unpacking 3: telling it as it isn’t?

The trouble with relying mainly on memory to remember an experience by is that, well, it may not be reliable. More so if you are an animated storyteller who relishes in impromptu side comments that could readily transform into almost-fantastical embellishments. Not lies, mind you. Creative non-fiction, if you will. You tell the stories over and over again until they erode/evolve into tales that are slightly different. I found myself in this dilemma lately in the midst of recounting to friends my US escapades.

I realize that, as a storyteller, I do not simply relay the events as they are; in the telling, I naturally incorporate just-surfaced emotions, thoughts, and details—ones that hadn’t been apparent to me at the time of the story’s occurrence. It is not uncommon then that I surprise even myself. The storytelling thus becomes a means for me to make sense of the event, whether it was one that I enjoyed—although it may not have seemed enjoyable at the time—as evidenced by the number of punch lines I come up with during the storytelling with friends; or one that I detested, in which case it does not get told as often or with equal flair as the fun ones.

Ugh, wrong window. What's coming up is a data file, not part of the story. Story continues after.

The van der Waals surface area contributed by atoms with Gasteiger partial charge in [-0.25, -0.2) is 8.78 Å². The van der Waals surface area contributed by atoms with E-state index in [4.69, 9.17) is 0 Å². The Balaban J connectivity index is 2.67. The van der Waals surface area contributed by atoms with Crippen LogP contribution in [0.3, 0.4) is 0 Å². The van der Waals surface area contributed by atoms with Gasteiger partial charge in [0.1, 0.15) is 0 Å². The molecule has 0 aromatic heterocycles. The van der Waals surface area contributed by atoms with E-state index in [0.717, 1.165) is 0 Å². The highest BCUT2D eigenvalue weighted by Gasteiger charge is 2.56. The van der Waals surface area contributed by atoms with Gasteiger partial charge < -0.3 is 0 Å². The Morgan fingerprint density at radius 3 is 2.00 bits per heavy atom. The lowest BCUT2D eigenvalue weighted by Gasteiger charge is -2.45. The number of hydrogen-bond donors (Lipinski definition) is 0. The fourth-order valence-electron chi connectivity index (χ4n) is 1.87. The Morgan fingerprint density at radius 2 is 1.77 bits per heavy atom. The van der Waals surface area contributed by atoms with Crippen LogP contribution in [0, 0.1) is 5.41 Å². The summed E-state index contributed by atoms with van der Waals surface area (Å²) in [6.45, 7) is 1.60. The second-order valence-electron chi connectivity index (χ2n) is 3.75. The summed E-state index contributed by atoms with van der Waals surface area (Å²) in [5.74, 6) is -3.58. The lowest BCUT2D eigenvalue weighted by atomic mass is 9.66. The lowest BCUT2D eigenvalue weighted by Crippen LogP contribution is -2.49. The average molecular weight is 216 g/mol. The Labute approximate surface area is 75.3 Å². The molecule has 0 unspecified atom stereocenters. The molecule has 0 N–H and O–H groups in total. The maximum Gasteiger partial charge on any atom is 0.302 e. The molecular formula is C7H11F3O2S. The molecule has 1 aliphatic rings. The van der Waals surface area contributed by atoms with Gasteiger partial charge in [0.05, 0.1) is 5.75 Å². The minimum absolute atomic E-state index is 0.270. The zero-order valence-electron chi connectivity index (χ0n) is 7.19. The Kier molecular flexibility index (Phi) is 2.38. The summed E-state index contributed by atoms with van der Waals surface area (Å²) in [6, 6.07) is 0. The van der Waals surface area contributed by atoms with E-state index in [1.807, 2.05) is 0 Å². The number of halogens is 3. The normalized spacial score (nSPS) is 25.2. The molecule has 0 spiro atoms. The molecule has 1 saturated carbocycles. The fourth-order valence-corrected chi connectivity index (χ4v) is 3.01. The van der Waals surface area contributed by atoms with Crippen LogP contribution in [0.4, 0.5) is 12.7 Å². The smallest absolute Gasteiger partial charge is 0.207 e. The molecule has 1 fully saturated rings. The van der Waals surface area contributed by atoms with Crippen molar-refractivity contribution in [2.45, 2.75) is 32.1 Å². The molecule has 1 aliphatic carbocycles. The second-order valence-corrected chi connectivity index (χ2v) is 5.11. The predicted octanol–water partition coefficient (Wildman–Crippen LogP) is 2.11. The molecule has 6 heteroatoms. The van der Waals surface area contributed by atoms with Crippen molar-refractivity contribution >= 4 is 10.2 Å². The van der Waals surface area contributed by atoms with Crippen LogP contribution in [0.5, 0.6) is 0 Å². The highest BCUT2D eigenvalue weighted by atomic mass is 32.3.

Looking back at my US trip, I am tempted to wish I had taken more—hundreds more!—pictures. At least the pictures would help me “correct” my memories if they become too loaded and laced with my delayed impressions of them. But could it be that this “twisting of the truth” is not actually tainting or dishonoring the memories? On the contrary, maybe this is a way of validating the experiences, imbuing them with personal significance, and, in so doing, framing each one of them from the rest of Time for the self and others to look at.

If this is the case, I think I have enough “pictures” already of my time in the US.

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